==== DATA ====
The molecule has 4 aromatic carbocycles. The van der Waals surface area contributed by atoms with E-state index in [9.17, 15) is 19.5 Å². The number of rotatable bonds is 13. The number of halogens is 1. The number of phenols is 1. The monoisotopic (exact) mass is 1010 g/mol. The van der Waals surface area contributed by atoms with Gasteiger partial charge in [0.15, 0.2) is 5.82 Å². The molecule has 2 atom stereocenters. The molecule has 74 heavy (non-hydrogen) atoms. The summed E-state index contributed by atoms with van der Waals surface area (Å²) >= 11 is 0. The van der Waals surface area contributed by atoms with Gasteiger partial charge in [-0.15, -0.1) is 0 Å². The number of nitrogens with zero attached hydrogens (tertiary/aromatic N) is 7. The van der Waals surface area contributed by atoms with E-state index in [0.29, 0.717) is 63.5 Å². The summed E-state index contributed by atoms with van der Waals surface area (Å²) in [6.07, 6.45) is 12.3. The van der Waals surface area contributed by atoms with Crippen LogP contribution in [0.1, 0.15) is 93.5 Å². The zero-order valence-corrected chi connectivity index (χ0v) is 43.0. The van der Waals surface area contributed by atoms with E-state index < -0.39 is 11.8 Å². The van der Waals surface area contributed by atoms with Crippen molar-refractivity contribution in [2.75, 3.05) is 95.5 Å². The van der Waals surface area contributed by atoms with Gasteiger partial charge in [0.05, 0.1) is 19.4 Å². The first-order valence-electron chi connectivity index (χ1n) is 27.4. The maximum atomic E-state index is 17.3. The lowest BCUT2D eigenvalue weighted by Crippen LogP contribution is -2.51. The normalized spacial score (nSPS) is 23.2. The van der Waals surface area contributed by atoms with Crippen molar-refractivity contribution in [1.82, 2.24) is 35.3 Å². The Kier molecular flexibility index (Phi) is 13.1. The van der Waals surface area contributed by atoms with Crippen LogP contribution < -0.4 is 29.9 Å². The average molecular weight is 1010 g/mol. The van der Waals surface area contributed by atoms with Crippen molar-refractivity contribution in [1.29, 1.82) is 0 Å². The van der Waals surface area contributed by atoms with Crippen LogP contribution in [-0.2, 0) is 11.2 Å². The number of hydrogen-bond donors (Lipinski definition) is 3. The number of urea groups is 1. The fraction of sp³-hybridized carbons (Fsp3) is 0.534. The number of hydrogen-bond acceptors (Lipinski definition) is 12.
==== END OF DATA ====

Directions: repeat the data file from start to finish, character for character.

The molecule has 4 aromatic carbocycles. The van der Waals surface area contributed by atoms with E-state index in [9.17, 15) is 19.5 Å². The number of rotatable bonds is 13. The number of halogens is 1. The number of phenols is 1. The monoisotopic (exact) mass is 1010 g/mol. The van der Waals surface area contributed by atoms with Gasteiger partial charge in [0.15, 0.2) is 5.82 Å². The molecule has 2 atom stereocenters. The molecule has 74 heavy (non-hydrogen) atoms. The summed E-state index contributed by atoms with van der Waals surface area (Å²) >= 11 is 0. The van der Waals surface area contributed by atoms with Gasteiger partial charge in [-0.15, -0.1) is 0 Å². The number of nitrogens with zero attached hydrogens (tertiary/aromatic N) is 7. The van der Waals surface area contributed by atoms with E-state index in [0.29, 0.717) is 63.5 Å². The summed E-state index contributed by atoms with van der Waals surface area (Å²) in [6.07, 6.45) is 12.3. The van der Waals surface area contributed by atoms with Crippen LogP contribution in [0.1, 0.15) is 93.5 Å². The zero-order valence-corrected chi connectivity index (χ0v) is 43.0. The van der Waals surface area contributed by atoms with E-state index < -0.39 is 11.8 Å². The van der Waals surface area contributed by atoms with Crippen molar-refractivity contribution in [2.75, 3.05) is 95.5 Å². The van der Waals surface area contributed by atoms with Gasteiger partial charge in [0.05, 0.1) is 19.4 Å². The first-order valence-electron chi connectivity index (χ1n) is 27.4. The maximum atomic E-state index is 17.3. The lowest BCUT2D eigenvalue weighted by Crippen LogP contribution is -2.51. The normalized spacial score (nSPS) is 23.2. The van der Waals surface area contributed by atoms with Crippen molar-refractivity contribution in [1.82, 2.24) is 35.3 Å². The Kier molecular flexibility index (Phi) is 13.1. The van der Waals surface area contributed by atoms with Crippen LogP contribution < -0.4 is 29.9 Å². The average molecular weight is 1010 g/mol. The van der Waals surface area contributed by atoms with Crippen molar-refractivity contribution in [1.29, 1.82) is 0 Å². The van der Waals surface area contributed by atoms with Crippen LogP contribution in [-0.2, 0) is 11.2 Å². The number of hydrogen-bond donors (Lipinski definition) is 3. The number of urea groups is 1. The fraction of sp³-hybridized carbons (Fsp3) is 0.534. The number of hydrogen-bond acceptors (Lipinski definition) is 12.